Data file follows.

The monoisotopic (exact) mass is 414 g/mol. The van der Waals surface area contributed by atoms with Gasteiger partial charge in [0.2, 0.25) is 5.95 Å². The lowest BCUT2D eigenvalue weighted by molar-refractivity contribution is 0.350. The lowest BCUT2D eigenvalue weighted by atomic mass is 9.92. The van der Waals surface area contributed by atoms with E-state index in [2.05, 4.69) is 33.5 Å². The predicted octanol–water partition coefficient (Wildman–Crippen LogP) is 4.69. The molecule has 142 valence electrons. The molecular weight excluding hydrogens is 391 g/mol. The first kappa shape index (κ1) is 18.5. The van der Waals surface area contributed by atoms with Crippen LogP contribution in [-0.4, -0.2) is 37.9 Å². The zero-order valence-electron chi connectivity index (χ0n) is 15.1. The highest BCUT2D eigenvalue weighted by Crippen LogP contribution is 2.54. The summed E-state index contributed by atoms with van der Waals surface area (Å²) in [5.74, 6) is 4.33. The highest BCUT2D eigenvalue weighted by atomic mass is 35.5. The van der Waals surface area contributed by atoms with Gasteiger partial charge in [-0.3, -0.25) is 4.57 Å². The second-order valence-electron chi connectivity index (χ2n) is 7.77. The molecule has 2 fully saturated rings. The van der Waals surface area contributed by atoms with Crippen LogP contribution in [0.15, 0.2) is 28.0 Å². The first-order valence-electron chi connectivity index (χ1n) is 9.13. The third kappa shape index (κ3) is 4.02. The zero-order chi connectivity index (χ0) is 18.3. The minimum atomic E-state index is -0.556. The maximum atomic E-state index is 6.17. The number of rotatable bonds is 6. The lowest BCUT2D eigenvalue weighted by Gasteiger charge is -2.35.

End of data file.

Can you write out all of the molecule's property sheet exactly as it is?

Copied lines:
The monoisotopic (exact) mass is 414 g/mol. The van der Waals surface area contributed by atoms with Gasteiger partial charge in [0.2, 0.25) is 5.95 Å². The lowest BCUT2D eigenvalue weighted by molar-refractivity contribution is 0.350. The lowest BCUT2D eigenvalue weighted by atomic mass is 9.92. The van der Waals surface area contributed by atoms with E-state index in [2.05, 4.69) is 33.5 Å². The predicted octanol–water partition coefficient (Wildman–Crippen LogP) is 4.69. The molecule has 142 valence electrons. The molecular weight excluding hydrogens is 391 g/mol. The first kappa shape index (κ1) is 18.5. The van der Waals surface area contributed by atoms with Crippen LogP contribution in [-0.4, -0.2) is 37.9 Å². The zero-order valence-electron chi connectivity index (χ0n) is 15.1. The highest BCUT2D eigenvalue weighted by Crippen LogP contribution is 2.54. The summed E-state index contributed by atoms with van der Waals surface area (Å²) in [5.74, 6) is 4.33. The highest BCUT2D eigenvalue weighted by atomic mass is 35.5. The van der Waals surface area contributed by atoms with Gasteiger partial charge in [-0.3, -0.25) is 4.57 Å². The second-order valence-electron chi connectivity index (χ2n) is 7.77. The molecule has 2 fully saturated rings. The van der Waals surface area contributed by atoms with Crippen LogP contribution in [0.15, 0.2) is 28.0 Å². The first-order valence-electron chi connectivity index (χ1n) is 9.13. The third kappa shape index (κ3) is 4.02. The zero-order chi connectivity index (χ0) is 18.3. The minimum atomic E-state index is -0.556. The maximum atomic E-state index is 6.17. The number of rotatable bonds is 6. The lowest BCUT2D eigenvalue weighted by Gasteiger charge is -2.35.